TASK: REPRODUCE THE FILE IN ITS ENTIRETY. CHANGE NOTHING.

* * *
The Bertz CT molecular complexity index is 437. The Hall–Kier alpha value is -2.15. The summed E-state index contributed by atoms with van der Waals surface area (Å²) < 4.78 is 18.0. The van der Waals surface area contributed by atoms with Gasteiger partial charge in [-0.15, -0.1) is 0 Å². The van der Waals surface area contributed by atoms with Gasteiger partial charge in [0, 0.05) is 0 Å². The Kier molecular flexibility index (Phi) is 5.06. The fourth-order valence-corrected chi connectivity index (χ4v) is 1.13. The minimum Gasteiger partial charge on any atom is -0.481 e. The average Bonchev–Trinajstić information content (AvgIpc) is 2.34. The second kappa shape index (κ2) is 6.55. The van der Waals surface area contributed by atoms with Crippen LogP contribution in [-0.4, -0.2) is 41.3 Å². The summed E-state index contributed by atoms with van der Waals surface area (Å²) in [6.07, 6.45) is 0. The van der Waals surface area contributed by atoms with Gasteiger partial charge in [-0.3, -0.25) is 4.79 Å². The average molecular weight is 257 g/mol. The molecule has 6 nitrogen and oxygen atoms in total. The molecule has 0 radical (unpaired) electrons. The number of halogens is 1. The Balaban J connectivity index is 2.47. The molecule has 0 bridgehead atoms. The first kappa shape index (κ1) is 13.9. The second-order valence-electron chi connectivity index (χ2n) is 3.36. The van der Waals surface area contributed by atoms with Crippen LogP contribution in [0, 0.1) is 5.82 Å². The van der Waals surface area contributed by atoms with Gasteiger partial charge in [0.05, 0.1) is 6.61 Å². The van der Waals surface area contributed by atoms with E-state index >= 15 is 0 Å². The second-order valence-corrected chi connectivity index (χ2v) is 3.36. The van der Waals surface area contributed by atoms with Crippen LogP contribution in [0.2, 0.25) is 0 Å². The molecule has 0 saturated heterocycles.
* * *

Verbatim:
The Bertz CT molecular complexity index is 437. The Hall–Kier alpha value is -2.15. The summed E-state index contributed by atoms with van der Waals surface area (Å²) < 4.78 is 18.0. The van der Waals surface area contributed by atoms with Gasteiger partial charge in [-0.15, -0.1) is 0 Å². The van der Waals surface area contributed by atoms with Gasteiger partial charge in [0, 0.05) is 0 Å². The Kier molecular flexibility index (Phi) is 5.06. The fourth-order valence-corrected chi connectivity index (χ4v) is 1.13. The minimum Gasteiger partial charge on any atom is -0.481 e. The average Bonchev–Trinajstić information content (AvgIpc) is 2.34. The second kappa shape index (κ2) is 6.55. The van der Waals surface area contributed by atoms with Crippen LogP contribution in [-0.4, -0.2) is 41.3 Å². The summed E-state index contributed by atoms with van der Waals surface area (Å²) in [6.07, 6.45) is 0. The van der Waals surface area contributed by atoms with Gasteiger partial charge in [-0.3, -0.25) is 4.79 Å². The average molecular weight is 257 g/mol. The molecule has 6 nitrogen and oxygen atoms in total. The molecule has 0 radical (unpaired) electrons. The number of halogens is 1. The Balaban J connectivity index is 2.47. The molecule has 0 bridgehead atoms. The first kappa shape index (κ1) is 13.9. The second-order valence-electron chi connectivity index (χ2n) is 3.36. The van der Waals surface area contributed by atoms with Crippen LogP contribution in [0, 0.1) is 5.82 Å². The van der Waals surface area contributed by atoms with Gasteiger partial charge in [0.05, 0.1) is 6.61 Å². The van der Waals surface area contributed by atoms with E-state index >= 15 is 0 Å². The second-order valence-corrected chi connectivity index (χ2v) is 3.36. The van der Waals surface area contributed by atoms with Crippen LogP contribution in [0.2, 0.25) is 0 Å². The molecule has 0 saturated heterocycles.